- In Edinburgh, the center is quite easy but all around there those big roundabouts which are a bit crazy. Don't hesitate to do one more tour before exiting if unsafe
- Outside of the main cities the only strange thing I experienced was this double roundabout:
Dangers when driving in Scotland
There are 3 main dangers to be aware of when driving in Scotland:
- Driving on the left - if you are not used to, be careful especially when exiting a parking
- Farm Animals - in the countryside, animals roam free. Sheep can jump in front of the vehicle, so stay vigilant.
- Wild animals - some area also have wild animals. I had deers twice on the road but they are mostly out early or late
- Weather in another factor to consider - conditions can be good and all of a sudden it can start pouring rain. Adapt your driving to the weather conditions
- The Scenery - sometimes the road is s beautiful that you are distracted. Better to stop!
- Idiots... well they are everywhere we were on a road where you can drive at 70mph, one lane in each direction and we had to stop because someone decided to do a U turn and was no good at it!
Driving on Single Track Roads in Scotland
The main thing to be aware about driving in Scotland is how to drive on single track roads.
- Take you time, often the scenery is beautiful so no need to speed
- Always look ahead for cars and stop in passing places that are to your left to allow traffic coming ahead. Or stop on the road next to a passing place that is on the rigth so that the other car car drive in it
- Also look ahead for passing places, you can see signs most of the time
- NEVER NEVER Tailgate. We go stuck once, because 4 cars were driving very close to each other. The passing places do not fit 4 cars!!! and then you are stuck because the width of the road does not allow crossing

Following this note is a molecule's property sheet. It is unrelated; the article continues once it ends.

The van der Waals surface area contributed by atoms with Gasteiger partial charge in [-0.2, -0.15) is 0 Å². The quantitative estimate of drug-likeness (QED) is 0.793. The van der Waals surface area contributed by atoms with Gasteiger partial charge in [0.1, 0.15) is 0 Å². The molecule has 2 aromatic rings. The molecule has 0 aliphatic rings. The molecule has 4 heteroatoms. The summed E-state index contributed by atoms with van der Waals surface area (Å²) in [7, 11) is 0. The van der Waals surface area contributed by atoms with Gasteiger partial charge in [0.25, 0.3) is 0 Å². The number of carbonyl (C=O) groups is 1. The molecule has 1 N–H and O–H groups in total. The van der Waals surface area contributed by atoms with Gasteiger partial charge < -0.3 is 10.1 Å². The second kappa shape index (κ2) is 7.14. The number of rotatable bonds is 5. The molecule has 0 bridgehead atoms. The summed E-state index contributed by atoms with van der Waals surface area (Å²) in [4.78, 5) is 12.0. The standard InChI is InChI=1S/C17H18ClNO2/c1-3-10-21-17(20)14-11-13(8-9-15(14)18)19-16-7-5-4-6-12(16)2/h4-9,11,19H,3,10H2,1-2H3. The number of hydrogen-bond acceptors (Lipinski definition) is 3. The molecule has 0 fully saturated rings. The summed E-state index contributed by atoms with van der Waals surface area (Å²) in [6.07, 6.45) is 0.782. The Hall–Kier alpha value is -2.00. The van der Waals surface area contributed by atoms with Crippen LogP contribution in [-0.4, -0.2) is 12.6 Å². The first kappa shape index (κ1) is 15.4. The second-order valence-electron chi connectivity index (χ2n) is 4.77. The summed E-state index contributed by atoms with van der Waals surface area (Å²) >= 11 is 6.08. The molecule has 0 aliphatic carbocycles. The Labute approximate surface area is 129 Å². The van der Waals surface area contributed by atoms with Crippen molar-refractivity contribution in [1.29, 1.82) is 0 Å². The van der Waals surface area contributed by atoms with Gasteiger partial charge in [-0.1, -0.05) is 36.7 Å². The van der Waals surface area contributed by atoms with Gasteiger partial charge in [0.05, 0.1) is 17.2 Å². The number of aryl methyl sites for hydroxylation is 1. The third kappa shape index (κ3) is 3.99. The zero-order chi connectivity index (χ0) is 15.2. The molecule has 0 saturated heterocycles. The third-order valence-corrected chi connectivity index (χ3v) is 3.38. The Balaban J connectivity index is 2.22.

- Do not park in passing places, you will block everyone!
- Give way to traffic coming uphill
Road through Glen Etive
Managing Fuel in Scotland
- Most petrol station provide unleaded petrol and diesel
- Price is by the Liter
- In remote areas, especially in the North of Scotland, there are not many petrol stations. Think a head and fill up your tank
Road through Glen Coe
Renting a car in Scotland
I have not rented a car in Scotland because we came by ferry from France with our French car.
- There is nothing special about renting a car in Scotland - no specific insurance or rules
- All major international rental companies are available as well as smaller ones.
- As I said before, better to start renting after leaving Edinburgh or give back the car before visiting Edinburgh. No need to have a car in Edinburgh and pay high parking prices.
Plan your itinerary
Be careful, it is really easy to plan too much driving on your Scotland itinerary.
To help you plan your trip, have a look at my eBooks with simplified map for easy planning, driving time, GPS coordinates, road conditions...
Want to see more of SCOTLAND?
Discover more things to do & places to see in my Travel Scotland Destination Guide.
Ready to drive in Scotland?